September 13, 2007 / 6:29 PM / 10 years ago

Smokeless tobacco use linked to throat cancer

CHENNAI, India (Reuters Health) - A study from India shows that use of smokeless tobacco in the form of chewing tobacco or snuff is associated with an increased risk of developing cancer in the “hypopharynx” -- the area at the back of the throat immediately above the larynx, or voicebox.

The increasing popularity of smokeless tobacco is a cause for concern, Dr. Amir Sapkota and colleagues write in the October 15th issue of the International Journal of Cancer. Chewing tobacco is consumed in India in the form of pan, khaini, guthka, mawa or zarda -- all of which contain tobacco and slaked lime as their main components. Snuffing of tobacco, alone or mixed with slaked lime (naswar) either through nose or mouth, is also popular, they explain.

Sapkota and colleagues studied 1,024 patients with various head and neck cancers and 718 healthy controls from four major cancer centers in India.

Among non-smokers, smokeless tobacco use was associated with a significantly higher risk of cancers of the hypopharynx but not of cancers of the larynx, the researchers report.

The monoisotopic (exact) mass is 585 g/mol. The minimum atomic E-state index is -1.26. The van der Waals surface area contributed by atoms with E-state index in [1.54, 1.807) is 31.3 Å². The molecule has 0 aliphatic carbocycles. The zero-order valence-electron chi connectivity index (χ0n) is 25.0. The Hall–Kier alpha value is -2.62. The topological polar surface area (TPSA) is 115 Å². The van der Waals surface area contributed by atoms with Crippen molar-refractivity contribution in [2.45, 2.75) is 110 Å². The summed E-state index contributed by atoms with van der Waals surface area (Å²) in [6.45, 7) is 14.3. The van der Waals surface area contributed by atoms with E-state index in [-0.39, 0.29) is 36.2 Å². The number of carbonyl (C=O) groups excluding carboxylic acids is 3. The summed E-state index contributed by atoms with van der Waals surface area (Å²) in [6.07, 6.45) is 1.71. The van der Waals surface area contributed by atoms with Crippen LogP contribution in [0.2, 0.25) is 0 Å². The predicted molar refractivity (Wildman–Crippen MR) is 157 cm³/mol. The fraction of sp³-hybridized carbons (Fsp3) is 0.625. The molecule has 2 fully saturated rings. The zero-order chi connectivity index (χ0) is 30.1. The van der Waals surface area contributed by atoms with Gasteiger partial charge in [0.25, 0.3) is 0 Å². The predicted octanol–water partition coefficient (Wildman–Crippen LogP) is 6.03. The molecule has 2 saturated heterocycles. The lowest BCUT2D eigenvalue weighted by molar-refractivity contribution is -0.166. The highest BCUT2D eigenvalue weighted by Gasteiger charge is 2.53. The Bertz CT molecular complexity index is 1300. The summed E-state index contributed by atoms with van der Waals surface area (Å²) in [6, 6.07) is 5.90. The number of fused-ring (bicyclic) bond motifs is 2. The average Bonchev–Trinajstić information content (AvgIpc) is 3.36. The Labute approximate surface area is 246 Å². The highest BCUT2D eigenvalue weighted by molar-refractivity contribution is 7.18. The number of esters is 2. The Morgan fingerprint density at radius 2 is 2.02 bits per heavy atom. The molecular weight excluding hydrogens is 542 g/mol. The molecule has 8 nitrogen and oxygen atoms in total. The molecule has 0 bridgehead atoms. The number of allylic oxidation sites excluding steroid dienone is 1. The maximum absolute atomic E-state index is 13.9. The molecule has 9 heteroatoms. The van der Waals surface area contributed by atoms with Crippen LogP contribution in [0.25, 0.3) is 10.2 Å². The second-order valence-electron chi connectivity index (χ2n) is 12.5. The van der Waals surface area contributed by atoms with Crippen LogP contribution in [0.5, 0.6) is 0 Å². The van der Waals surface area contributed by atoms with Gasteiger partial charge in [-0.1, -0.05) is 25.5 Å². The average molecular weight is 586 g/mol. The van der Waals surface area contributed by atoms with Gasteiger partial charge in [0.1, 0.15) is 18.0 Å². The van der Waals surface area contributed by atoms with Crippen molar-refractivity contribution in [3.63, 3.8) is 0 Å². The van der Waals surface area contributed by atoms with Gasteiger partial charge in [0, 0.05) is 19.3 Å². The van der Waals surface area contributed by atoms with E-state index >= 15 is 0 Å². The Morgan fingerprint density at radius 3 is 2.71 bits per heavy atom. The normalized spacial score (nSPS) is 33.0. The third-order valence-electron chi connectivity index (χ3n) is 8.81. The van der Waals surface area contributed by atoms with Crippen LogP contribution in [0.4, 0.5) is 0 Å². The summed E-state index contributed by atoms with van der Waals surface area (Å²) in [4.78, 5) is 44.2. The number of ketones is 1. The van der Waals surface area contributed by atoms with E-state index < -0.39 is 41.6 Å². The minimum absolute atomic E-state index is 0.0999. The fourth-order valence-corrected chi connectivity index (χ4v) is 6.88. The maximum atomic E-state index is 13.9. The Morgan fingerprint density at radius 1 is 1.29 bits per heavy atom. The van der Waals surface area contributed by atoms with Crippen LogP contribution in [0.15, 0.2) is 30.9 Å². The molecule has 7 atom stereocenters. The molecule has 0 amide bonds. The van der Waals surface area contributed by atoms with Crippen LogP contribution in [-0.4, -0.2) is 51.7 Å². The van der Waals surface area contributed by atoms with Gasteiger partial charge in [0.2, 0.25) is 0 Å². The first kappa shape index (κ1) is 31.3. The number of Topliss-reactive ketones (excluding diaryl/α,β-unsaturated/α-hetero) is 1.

The odds ratio for hypopharyngeal cancers was 2.85 among tobacco snuff users, which increased to 3.34, 3.58 and 4.59 among those chewing tobacco in the form of pan, zarda and guthka, respectively.

“Direct and prolonged contact is necessary for the effect of chewing tobacco to manifest,” Sapkota and colleagues postulate. This could probably explain the lack of association between smokeless tobacco and cancers of the larynx, they suggest.

The incidence of upper airway cancers is on the rise in India, Sapkota and colleagues note. “The increasing usage of smokeless tobacco products combined with the ill-perceived notion that it is a relatively safe product compared to cigarettes, may pose a substantial threat to public health in the coming years.”

The researchers also point out that “the popularity of the smokeless tobacco product is growing in the North American youths as well, owing to the public usage of such products by social models.”

SOURCE: International Journal of Cancer, October 15, 2007.

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